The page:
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Is the Wife A Risk Mitigator? Evidence from Family Firms in China

Yue Pan, Jinli Xiao, Vincent W. Yao, Jian Zhang, Jun 06, 2018

Firm-level decisions are largely made by corporate executives whose preferences and attitudes can be shaped by historical traits and what is happening inside their households. We investigate how the involvement of a founder’s wife through marital ownership influences the family firm’s level of risk-taking and explore the underlying mechanisms.

GDP Management to Meet or Beat Growth Targets

Changjiang Lyu, Kemin Wang, Frank Zhang, Xin Zhang, Oct 24, 2018

We apply the discontinuity methodology from the accounting literature to a political economy setting of GDP reporting and examine whether Chinese local governments manage regional GDP numbers. We find strong evidence of discontinuities around zero in the distribution of actual minus target GDP growth rates. The frequencies of just meeting or beating GDP growth targets are about five (four) times the frequencies of just missing targets at the prefecture (province) level. The results are stronger for governors with longer tenures and those without political connections to higher-level officials as well as for local governments with more resources under their control.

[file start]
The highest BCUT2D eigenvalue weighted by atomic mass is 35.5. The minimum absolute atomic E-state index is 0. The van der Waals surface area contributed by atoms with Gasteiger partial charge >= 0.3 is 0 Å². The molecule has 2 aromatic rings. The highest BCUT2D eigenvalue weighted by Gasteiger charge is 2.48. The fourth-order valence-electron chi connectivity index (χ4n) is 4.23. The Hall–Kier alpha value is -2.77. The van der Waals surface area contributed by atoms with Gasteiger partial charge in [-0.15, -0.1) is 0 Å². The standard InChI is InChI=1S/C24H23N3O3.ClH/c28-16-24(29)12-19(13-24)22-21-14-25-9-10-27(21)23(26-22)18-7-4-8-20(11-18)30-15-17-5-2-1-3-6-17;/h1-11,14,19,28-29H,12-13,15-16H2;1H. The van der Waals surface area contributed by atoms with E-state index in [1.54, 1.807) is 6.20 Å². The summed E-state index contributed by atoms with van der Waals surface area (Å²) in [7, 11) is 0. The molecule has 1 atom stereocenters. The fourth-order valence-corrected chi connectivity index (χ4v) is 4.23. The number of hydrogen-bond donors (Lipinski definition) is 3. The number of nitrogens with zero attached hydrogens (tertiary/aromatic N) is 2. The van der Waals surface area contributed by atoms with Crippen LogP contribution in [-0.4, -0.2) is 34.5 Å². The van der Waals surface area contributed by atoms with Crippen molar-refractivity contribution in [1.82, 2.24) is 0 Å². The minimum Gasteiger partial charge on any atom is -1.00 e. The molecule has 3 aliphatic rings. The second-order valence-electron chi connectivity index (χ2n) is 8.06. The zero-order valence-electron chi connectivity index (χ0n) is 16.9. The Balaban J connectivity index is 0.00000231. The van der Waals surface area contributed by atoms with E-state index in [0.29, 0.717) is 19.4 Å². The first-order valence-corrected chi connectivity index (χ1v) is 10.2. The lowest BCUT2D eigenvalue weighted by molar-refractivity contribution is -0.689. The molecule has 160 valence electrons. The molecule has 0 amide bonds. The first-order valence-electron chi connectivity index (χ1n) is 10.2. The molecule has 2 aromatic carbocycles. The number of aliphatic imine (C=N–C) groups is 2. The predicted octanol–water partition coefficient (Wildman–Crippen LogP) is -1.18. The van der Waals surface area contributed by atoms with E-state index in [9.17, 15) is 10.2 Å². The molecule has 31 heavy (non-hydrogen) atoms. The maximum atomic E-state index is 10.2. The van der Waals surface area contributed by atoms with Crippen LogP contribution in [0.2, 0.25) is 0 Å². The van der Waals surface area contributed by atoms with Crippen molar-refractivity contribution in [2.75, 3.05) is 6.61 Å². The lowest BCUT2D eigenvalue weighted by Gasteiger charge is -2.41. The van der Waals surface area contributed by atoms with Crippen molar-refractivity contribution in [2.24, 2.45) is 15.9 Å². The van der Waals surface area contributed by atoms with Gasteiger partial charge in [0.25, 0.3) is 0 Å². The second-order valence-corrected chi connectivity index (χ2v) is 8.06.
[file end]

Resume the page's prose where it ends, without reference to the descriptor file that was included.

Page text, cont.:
Book Synopsis The Clash of Capitalisms? Chinese Companies in the United States

Ji Li, Oct 31, 2018

Chinese companies in the United States are generally adaptive to their host country’s legal and regulatory institutions. However, the adaptation varies in accordance with the companies’ ownership structure and the institutional distance between the two countries across different subject matter areas.

Industrial Policy in China: Some Intended or Unintended Consequences?

Jing Cai, Ann E. Harrison, May 30, 2018

We explore the consequences of a 2004 tax change in China that reduced the value-added tax (VAT) on equipment investment. While the goal was to encourage technology upgrades, we find little evidence that the reform achieved its intended results. Although firms shifted the composition of investment toward machinery, actual investment rates were unaffected. Firms replaced labor with machinery, leading employment to fall significantly in the treated provinces and sectors. Our results suggest that the primary impact of the policy was to induce labor-saving investment.

How the Internet Changed Chinese Exports before Ali Baba Came

Ana M. Fernandes, Aaditya Mattoo, Huy Nguyen, Marc Schiffbauer, May 16, 2018

The roll-out of the internet in China boosted firms’ exports and overall performance even before the rise of broadband and major e-commerce platforms. This finding is relevant for the many developing countries trying to strike a balance between widening access to basic internet services and deepening it through the creation of broadband networks and connections to major e-commerce platforms.